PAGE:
Another Reformation?

Lars Qualben, in his book, “A History of the Christian Church,” gives a brief description of Erfurt, German in the sixteenth century. He writes, “At the age of eighteen, Luther went to the University of Erfurt, the most celebrated institution of learning at the time. This wealthy city of Europe had an abundance of churches with some of the best preachers in the country. As a university student, Luther was a good, pious Catholic. He attended church services faithfully and was especially fond of Sebastian Weinman, a powerful preacher who sharply rebuked the prevailing vices of the day. Luther listened to him and other priests in Erfurt, but later said that he had never heard a truly evangelical sermon from any pulpit in the city.”

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Erfurt had many churches, but little Gospel.

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Qualben continues, “The University of Erfurt had been foremost in Germany in introducing the new learning. The Humanistic influence had created a general desire for a more liberal, intellectual culture and an inspiration for improvement in the affairs of the Church. However, a close and strict alliance between church and the university remained. A severe criticism of prevailing vices and corruptions existed in humanistic circles, but this criticism did not lead anyone to the Gospel and a saving faith in Jesus Christ.”

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In this setting, a young man with a brilliant mind and a strong personality named Martin Luther entered the Augustinian monastery in Erfurt. During the next fourteen years, Luther lived with his Bible and discovered six basic truths that changed his life. They were:

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1. ÊWe are saved by grace through faith in Christ Jesus. It was while preparing his lectures on Romans for his students at the university of Wittenberg that Luther had his Damascus experience. He labored with this question: How can one appease an angry God? But then the day came when the Holy Spirit opened the doors to Luther’s heart, and he read these words: “For in the gospel a righteousness from God is revealed, a righteousness that is by faith from first to last, just as it is written: ÔThe righteous will live by faith.'”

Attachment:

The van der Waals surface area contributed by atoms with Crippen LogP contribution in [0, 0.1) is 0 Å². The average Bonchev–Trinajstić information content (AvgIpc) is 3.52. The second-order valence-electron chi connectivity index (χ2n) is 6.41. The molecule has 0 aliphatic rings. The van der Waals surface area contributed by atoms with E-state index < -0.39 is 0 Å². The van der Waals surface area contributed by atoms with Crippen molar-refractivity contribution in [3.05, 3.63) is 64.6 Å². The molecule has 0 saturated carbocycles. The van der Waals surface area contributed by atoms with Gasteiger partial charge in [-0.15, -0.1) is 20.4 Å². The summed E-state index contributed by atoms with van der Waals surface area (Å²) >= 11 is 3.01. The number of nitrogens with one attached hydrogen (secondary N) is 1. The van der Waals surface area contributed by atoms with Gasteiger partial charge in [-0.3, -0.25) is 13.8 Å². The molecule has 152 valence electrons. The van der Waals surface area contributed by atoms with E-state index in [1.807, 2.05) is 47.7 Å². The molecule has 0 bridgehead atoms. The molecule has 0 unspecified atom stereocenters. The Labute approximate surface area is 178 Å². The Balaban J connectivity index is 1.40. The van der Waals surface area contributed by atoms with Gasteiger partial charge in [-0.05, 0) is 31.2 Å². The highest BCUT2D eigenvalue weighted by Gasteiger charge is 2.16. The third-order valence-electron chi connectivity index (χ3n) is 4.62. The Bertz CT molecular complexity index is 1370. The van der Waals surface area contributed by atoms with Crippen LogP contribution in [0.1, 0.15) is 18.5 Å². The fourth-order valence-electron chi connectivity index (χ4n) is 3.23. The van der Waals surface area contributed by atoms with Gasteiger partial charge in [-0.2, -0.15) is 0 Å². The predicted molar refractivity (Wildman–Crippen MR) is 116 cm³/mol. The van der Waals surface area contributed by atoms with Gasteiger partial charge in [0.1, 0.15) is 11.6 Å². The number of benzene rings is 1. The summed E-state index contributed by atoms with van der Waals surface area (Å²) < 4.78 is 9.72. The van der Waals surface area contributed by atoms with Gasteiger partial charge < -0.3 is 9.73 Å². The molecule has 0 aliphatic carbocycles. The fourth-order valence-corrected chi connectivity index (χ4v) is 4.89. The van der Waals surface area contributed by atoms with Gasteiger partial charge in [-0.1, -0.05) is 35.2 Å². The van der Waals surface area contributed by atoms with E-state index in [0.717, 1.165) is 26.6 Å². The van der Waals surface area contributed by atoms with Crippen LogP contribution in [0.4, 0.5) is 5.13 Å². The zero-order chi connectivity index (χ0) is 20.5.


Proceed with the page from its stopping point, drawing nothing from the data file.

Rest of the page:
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Luther stood before God as righteous. It was not by his good works, but by trusting Jesus Christ as Savior and Lord. “By grace you are saved through faith.” This is the primary message of the reformation.

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And to think that the poor people at Erfurt were buying indulgences so that their sins could be taken care of. Such foolishness had to be exposed and stopped.

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2. Every Christian has direct access to God through Jesus Christ. God speaks directly to us through his Word, and we can come to him in prayer. It is what we call a personal relationship with God. We refer to this teaching as the universal priesthood of all believers. It is not necessary to go through bishops and popes. God is available to the believer at all times.